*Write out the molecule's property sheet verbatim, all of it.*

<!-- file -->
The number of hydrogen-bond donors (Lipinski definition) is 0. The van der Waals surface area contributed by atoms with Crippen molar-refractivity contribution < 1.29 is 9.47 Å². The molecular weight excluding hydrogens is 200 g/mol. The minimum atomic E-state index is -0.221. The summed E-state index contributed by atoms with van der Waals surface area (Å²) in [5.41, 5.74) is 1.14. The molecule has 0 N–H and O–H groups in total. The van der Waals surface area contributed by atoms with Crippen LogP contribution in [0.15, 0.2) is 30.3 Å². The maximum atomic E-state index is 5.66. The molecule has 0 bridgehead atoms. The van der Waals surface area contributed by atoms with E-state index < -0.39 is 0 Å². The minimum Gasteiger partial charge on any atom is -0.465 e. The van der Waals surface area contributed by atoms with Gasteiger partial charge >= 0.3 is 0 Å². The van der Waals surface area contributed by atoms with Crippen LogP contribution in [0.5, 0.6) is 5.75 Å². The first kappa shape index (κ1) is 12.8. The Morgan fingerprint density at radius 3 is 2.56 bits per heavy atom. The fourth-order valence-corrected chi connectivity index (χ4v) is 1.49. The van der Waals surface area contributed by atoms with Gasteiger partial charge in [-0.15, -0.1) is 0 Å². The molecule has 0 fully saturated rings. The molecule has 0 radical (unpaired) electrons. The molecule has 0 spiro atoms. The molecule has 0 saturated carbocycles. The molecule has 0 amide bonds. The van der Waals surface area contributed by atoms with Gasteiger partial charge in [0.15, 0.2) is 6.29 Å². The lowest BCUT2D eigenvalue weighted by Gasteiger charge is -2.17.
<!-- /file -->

The number of hydrogen-bond donors (Lipinski definition) is 0. The van der Waals surface area contributed by atoms with Crippen molar-refractivity contribution < 1.29 is 9.47 Å². The molecular weight excluding hydrogens is 200 g/mol. The minimum atomic E-state index is -0.221. The summed E-state index contributed by atoms with van der Waals surface area (Å²) in [5.41, 5.74) is 1.14. The molecule has 0 N–H and O–H groups in total. The van der Waals surface area contributed by atoms with Crippen LogP contribution in [0.15, 0.2) is 30.3 Å². The maximum atomic E-state index is 5.66. The molecule has 0 bridgehead atoms. The van der Waals surface area contributed by atoms with E-state index < -0.39 is 0 Å². The minimum Gasteiger partial charge on any atom is -0.465 e. The van der Waals surface area contributed by atoms with Gasteiger partial charge >= 0.3 is 0 Å². The van der Waals surface area contributed by atoms with Crippen LogP contribution in [0.5, 0.6) is 5.75 Å². The first kappa shape index (κ1) is 12.8. The Morgan fingerprint density at radius 3 is 2.56 bits per heavy atom. The fourth-order valence-corrected chi connectivity index (χ4v) is 1.49. The van der Waals surface area contributed by atoms with Gasteiger partial charge in [-0.15, -0.1) is 0 Å². The molecule has 0 fully saturated rings. The molecule has 0 radical (unpaired) electrons. The molecule has 0 spiro atoms. The molecule has 0 saturated carbocycles. The molecule has 0 amide bonds. The van der Waals surface area contributed by atoms with Gasteiger partial charge in [0.15, 0.2) is 6.29 Å². The lowest BCUT2D eigenvalue weighted by Gasteiger charge is -2.17.